Perhaps bravery is earned by simply surviving. Is there a difference between surviving and bravery? Is bravery a requirement for survival? Does surviving a painful ordeal and coming out on the other end, still standing and functioning in your life, automatically earn you the title of bravery? I lived through it. I worked through it and came out on the other end, still looking the same as I did two years ago--my outside has not changed. If something trying, something that has the potential to break you, leaves you looking about the same on the outside, can anyone see the broken parts that make you feel less than brave on the inside? Or, is being brave about being smart enough to cover up the cracks so they are no longer visible?

Perhaps bravery is more subjective than that. Often people think you're brave because you did something or lived through something they couldn't imagine doing themselves--but that's because they were never faced with the opportunity. They wouldn't be any less brave, or any less hurt by a heartbreaking experience; they wouldn't do anything differently. Maybe doing something that by all appearances seems too hard to handle themselves, is brave just because it seems unfathomable. "I know I couldn't do it," the person who says you're brave tells themselves. But, could they?

My answer is always yes. You could do it, too. You could do anything, really. This experience doesn't make me any braver or stronger than anyone else. The choices I (we) have made, the path we have chosen---it's all relative. In the face of all the things in this world that we fear--loss, heartbreak, pain--I didn't do anything special. I just survived. I kept going. I made up the rules as I went. I made the choices that felt right and if those choices make me look brave, then that's great. But I didn't make them because I wanted to be brave, or stoic---I made them because it was what my heart told me to do. Is that brave?

Monday, February 14, 2011

OK fine: I'll talk about Valentine's Day

{My funny Valentine, with effects by Picnik.}

Remember what I said last week about today? Of course you do. I know, if there was such a thing as the Scrooge of Valentine's Day, that would be me. I'm all humpty frumpty about this day because I hate to think that just one day of my life can be dedicated to both love AND romance. I want more than one day, mmkay?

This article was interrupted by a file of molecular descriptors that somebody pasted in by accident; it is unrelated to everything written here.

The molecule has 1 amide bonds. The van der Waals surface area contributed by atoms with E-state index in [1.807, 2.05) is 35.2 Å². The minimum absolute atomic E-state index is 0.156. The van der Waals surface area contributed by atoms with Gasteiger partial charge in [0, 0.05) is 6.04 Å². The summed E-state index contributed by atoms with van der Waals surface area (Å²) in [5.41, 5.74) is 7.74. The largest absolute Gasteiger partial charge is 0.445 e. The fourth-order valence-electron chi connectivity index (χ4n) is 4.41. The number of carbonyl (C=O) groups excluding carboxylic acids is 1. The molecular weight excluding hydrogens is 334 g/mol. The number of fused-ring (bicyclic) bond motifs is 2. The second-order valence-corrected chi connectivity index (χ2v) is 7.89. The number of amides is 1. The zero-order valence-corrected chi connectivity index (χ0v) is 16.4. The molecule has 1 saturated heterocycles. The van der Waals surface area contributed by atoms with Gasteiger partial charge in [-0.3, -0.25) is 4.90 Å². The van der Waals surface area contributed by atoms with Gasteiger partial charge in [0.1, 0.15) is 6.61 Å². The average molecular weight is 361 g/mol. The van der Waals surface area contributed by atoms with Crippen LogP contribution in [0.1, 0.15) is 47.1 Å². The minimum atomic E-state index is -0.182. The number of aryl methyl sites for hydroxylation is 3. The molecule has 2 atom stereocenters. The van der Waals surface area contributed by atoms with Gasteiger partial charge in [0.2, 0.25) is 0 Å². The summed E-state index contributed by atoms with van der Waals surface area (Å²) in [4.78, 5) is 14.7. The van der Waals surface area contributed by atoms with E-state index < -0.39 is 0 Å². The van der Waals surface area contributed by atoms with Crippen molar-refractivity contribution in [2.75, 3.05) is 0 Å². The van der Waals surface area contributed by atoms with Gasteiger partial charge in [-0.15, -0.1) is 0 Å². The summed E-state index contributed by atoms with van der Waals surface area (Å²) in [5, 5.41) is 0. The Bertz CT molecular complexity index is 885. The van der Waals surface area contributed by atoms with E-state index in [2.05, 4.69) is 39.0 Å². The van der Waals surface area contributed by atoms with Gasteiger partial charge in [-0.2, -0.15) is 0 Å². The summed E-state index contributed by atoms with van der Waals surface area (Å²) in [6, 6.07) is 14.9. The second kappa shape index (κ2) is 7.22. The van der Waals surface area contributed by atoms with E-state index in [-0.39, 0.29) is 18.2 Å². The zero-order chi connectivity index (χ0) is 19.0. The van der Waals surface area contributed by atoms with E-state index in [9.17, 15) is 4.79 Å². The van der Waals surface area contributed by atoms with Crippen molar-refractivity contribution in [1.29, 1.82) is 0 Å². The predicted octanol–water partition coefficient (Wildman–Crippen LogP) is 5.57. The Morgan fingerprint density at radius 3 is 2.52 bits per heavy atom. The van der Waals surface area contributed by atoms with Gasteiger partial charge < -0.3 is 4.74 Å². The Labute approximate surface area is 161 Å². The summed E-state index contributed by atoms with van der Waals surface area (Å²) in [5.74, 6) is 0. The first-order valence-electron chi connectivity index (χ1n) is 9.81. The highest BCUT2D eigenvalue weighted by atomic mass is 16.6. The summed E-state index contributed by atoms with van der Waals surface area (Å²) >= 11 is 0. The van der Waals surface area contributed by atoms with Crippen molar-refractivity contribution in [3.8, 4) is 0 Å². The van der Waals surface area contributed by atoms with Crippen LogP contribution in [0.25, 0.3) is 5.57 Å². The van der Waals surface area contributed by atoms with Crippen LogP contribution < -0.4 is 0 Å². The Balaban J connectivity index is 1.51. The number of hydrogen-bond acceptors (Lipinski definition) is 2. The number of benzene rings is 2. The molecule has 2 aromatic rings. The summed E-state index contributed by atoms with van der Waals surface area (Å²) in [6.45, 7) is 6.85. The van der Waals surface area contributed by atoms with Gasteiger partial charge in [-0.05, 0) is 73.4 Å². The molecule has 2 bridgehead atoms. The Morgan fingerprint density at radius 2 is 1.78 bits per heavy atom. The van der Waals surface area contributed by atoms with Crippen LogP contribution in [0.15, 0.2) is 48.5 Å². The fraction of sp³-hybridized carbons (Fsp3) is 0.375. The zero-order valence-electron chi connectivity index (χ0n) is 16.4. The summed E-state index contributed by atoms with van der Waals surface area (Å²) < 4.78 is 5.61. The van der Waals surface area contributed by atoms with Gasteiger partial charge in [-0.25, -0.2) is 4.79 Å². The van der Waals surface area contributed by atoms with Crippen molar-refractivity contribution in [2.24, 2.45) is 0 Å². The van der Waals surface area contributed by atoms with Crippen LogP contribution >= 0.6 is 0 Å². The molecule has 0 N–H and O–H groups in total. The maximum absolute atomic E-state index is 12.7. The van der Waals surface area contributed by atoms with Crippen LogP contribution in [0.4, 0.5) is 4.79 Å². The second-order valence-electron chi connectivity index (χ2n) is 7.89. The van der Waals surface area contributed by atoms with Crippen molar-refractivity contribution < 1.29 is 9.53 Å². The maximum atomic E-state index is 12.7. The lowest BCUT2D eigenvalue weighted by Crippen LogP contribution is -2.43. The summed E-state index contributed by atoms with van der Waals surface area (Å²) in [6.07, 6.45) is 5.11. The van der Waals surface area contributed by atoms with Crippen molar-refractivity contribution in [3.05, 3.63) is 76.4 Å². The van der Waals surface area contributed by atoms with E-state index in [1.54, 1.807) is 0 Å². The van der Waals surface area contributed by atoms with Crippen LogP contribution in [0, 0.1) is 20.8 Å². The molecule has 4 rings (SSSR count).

But that was before I found my Valentine, which was a few of my favorite things: Sugar-free Red Bull and almonds. They were just what the doctor (Love Doctor?) ordered. I guess this day isn't all dumb stuff, after all.

Friday, February 11, 2011

I'm the Pied Piper?

I have begun to think this attic scratching situation is a glimpse into what it's probably like to go insane. I mean, doesn't it start with irrational thoughts, delusions, paranoia and hallucinations and then progress quickly into thoughts of conspiracy and crazy suspicions? Beats me. Maybe we should Google it and find out. Or--OR--we could all go see the film Black Swan. Which I did. And which has convinced me that going insane involves violently picking at the skin on your fingers and perhaps stabbing yourself in the face with a metal nail file. That's right; I'm talking to you, Winona Ryder.

Anyway. When you hear suspicious scratching sounds in the ceiling and attic of your home, you start to feel like you truly are going insane. I can't tell you how many times I'm in the middle of watching some dumb show like Jersey Shore, I Used to Be Fat or Teen Mom 8,998 and I swear I hear the scratching again. Or, I stop in the midst of conversation to hop on the counter and press my right ear to the ceiling to ensure nothing is trying to get me or eat dog food. See? Crazy.

I hear the scratching when I'm getting ready in the morning. I hear the scratching when I'm getting ready for bed at night. I hear the scratching so often that I think it's never going to stop--truly, I will be listening to scratching for all eternity. It's possible. So, Husband again took the trip of a lifetime into the attic (wearing a hideous flannel shirt, no less) and again saw nothing. Nothing at all. Not even his crazy wife, who was too busy judging the local spelling bee to be bothered with attic-related activities. She wasn't there either. Which is a good thing; I hate flannel.